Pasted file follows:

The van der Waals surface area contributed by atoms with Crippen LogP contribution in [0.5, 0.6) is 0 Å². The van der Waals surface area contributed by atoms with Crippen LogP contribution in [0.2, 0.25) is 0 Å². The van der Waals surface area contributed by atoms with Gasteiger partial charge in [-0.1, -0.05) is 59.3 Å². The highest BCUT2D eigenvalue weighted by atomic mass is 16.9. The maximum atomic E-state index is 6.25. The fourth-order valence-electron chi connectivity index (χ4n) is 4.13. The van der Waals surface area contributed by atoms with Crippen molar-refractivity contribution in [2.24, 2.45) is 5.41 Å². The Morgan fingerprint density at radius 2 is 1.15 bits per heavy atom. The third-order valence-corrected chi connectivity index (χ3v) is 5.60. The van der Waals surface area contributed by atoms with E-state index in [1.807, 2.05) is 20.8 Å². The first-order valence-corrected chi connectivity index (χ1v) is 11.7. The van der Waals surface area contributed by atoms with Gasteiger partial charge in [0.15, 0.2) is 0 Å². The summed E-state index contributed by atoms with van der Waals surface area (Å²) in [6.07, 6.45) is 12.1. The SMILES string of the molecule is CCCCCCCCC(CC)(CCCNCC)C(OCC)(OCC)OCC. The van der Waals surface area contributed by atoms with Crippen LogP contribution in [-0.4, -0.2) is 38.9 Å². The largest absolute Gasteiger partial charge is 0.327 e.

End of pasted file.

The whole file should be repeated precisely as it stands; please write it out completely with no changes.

The van der Waals surface area contributed by atoms with Crippen LogP contribution in [0.5, 0.6) is 0 Å². The van der Waals surface area contributed by atoms with Crippen LogP contribution in [0.2, 0.25) is 0 Å². The van der Waals surface area contributed by atoms with Gasteiger partial charge in [-0.1, -0.05) is 59.3 Å². The highest BCUT2D eigenvalue weighted by atomic mass is 16.9. The maximum atomic E-state index is 6.25. The fourth-order valence-electron chi connectivity index (χ4n) is 4.13. The van der Waals surface area contributed by atoms with Crippen molar-refractivity contribution in [2.24, 2.45) is 5.41 Å². The Morgan fingerprint density at radius 2 is 1.15 bits per heavy atom. The third-order valence-corrected chi connectivity index (χ3v) is 5.60. The van der Waals surface area contributed by atoms with E-state index in [1.807, 2.05) is 20.8 Å². The first-order valence-corrected chi connectivity index (χ1v) is 11.7. The van der Waals surface area contributed by atoms with Gasteiger partial charge in [0.15, 0.2) is 0 Å². The summed E-state index contributed by atoms with van der Waals surface area (Å²) in [6.07, 6.45) is 12.1. The SMILES string of the molecule is CCCCCCCCC(CC)(CCCNCC)C(OCC)(OCC)OCC. The van der Waals surface area contributed by atoms with Crippen LogP contribution in [-0.4, -0.2) is 38.9 Å². The largest absolute Gasteiger partial charge is 0.327 e.